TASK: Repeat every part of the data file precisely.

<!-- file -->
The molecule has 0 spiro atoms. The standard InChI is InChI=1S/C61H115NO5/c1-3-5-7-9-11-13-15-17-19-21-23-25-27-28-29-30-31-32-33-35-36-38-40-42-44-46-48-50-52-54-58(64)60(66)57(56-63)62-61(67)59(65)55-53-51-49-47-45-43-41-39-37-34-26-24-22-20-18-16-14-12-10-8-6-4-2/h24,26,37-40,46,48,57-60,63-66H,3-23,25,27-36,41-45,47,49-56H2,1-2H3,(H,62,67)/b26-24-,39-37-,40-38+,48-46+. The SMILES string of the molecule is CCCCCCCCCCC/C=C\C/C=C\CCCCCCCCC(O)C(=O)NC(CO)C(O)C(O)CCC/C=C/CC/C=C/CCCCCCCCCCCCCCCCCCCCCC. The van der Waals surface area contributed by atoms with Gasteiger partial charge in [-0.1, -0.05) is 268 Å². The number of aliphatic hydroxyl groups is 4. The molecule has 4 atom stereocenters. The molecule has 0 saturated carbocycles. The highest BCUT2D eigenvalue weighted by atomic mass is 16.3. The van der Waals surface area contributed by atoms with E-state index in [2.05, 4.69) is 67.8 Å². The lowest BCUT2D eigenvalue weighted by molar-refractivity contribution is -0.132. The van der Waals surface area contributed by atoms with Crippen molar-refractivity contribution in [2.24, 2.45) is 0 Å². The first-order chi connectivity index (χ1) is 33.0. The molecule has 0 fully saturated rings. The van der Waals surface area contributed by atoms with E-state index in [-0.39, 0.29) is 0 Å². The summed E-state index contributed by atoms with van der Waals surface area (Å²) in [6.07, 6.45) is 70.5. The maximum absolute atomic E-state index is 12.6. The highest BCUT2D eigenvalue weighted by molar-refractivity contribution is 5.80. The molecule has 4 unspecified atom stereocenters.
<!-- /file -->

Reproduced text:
The molecule has 0 spiro atoms. The standard InChI is InChI=1S/C61H115NO5/c1-3-5-7-9-11-13-15-17-19-21-23-25-27-28-29-30-31-32-33-35-36-38-40-42-44-46-48-50-52-54-58(64)60(66)57(56-63)62-61(67)59(65)55-53-51-49-47-45-43-41-39-37-34-26-24-22-20-18-16-14-12-10-8-6-4-2/h24,26,37-40,46,48,57-60,63-66H,3-23,25,27-36,41-45,47,49-56H2,1-2H3,(H,62,67)/b26-24-,39-37-,40-38+,48-46+. The SMILES string of the molecule is CCCCCCCCCCC/C=C\C/C=C\CCCCCCCCC(O)C(=O)NC(CO)C(O)C(O)CCC/C=C/CC/C=C/CCCCCCCCCCCCCCCCCCCCCC. The van der Waals surface area contributed by atoms with Gasteiger partial charge in [-0.1, -0.05) is 268 Å². The number of aliphatic hydroxyl groups is 4. The molecule has 4 atom stereocenters. The molecule has 0 saturated carbocycles. The highest BCUT2D eigenvalue weighted by atomic mass is 16.3. The van der Waals surface area contributed by atoms with E-state index in [2.05, 4.69) is 67.8 Å². The lowest BCUT2D eigenvalue weighted by molar-refractivity contribution is -0.132. The van der Waals surface area contributed by atoms with Crippen molar-refractivity contribution in [2.24, 2.45) is 0 Å². The first-order chi connectivity index (χ1) is 33.0. The molecule has 0 fully saturated rings. The van der Waals surface area contributed by atoms with E-state index in [-0.39, 0.29) is 0 Å². The summed E-state index contributed by atoms with van der Waals surface area (Å²) in [6.07, 6.45) is 70.5. The maximum absolute atomic E-state index is 12.6. The highest BCUT2D eigenvalue weighted by molar-refractivity contribution is 5.80. The molecule has 4 unspecified atom stereocenters.